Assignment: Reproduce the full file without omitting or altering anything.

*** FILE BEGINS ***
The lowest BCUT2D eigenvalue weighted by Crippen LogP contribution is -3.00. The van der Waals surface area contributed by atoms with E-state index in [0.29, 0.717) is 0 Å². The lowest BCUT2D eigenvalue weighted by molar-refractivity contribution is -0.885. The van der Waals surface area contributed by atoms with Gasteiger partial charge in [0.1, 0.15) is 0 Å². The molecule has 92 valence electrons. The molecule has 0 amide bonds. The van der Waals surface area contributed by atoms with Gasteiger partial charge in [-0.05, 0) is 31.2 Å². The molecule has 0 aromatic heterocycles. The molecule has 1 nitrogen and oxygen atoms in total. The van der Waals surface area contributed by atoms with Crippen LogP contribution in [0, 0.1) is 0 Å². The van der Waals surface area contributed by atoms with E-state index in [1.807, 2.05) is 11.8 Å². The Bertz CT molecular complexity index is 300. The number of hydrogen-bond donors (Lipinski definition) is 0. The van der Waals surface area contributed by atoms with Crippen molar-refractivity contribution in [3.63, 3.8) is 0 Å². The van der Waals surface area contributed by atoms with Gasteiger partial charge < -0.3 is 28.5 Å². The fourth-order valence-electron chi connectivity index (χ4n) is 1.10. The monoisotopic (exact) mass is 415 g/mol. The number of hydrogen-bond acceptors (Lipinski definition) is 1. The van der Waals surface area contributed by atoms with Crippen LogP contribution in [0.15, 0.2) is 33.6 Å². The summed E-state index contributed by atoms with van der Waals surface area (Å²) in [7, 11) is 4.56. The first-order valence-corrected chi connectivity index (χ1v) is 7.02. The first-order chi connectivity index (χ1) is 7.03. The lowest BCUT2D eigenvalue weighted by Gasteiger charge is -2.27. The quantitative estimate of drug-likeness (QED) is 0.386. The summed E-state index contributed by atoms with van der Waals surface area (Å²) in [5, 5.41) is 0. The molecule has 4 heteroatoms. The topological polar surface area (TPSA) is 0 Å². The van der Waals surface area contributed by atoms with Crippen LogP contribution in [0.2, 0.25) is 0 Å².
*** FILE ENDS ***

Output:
The lowest BCUT2D eigenvalue weighted by Crippen LogP contribution is -3.00. The van der Waals surface area contributed by atoms with E-state index in [0.29, 0.717) is 0 Å². The lowest BCUT2D eigenvalue weighted by molar-refractivity contribution is -0.885. The van der Waals surface area contributed by atoms with Gasteiger partial charge in [0.1, 0.15) is 0 Å². The molecule has 92 valence electrons. The molecule has 0 amide bonds. The van der Waals surface area contributed by atoms with Gasteiger partial charge in [-0.05, 0) is 31.2 Å². The molecule has 0 aromatic heterocycles. The molecule has 1 nitrogen and oxygen atoms in total. The van der Waals surface area contributed by atoms with Crippen LogP contribution in [0, 0.1) is 0 Å². The van der Waals surface area contributed by atoms with E-state index in [1.807, 2.05) is 11.8 Å². The Bertz CT molecular complexity index is 300. The number of hydrogen-bond donors (Lipinski definition) is 0. The van der Waals surface area contributed by atoms with Crippen molar-refractivity contribution in [3.63, 3.8) is 0 Å². The van der Waals surface area contributed by atoms with Gasteiger partial charge < -0.3 is 28.5 Å². The fourth-order valence-electron chi connectivity index (χ4n) is 1.10. The monoisotopic (exact) mass is 415 g/mol. The number of hydrogen-bond acceptors (Lipinski definition) is 1. The van der Waals surface area contributed by atoms with Crippen LogP contribution in [0.15, 0.2) is 33.6 Å². The summed E-state index contributed by atoms with van der Waals surface area (Å²) in [7, 11) is 4.56. The first-order valence-corrected chi connectivity index (χ1v) is 7.02. The first-order chi connectivity index (χ1) is 7.03. The lowest BCUT2D eigenvalue weighted by Gasteiger charge is -2.27. The quantitative estimate of drug-likeness (QED) is 0.386. The summed E-state index contributed by atoms with van der Waals surface area (Å²) in [5, 5.41) is 0. The molecule has 4 heteroatoms. The topological polar surface area (TPSA) is 0 Å². The van der Waals surface area contributed by atoms with Crippen LogP contribution in [0.2, 0.25) is 0 Å².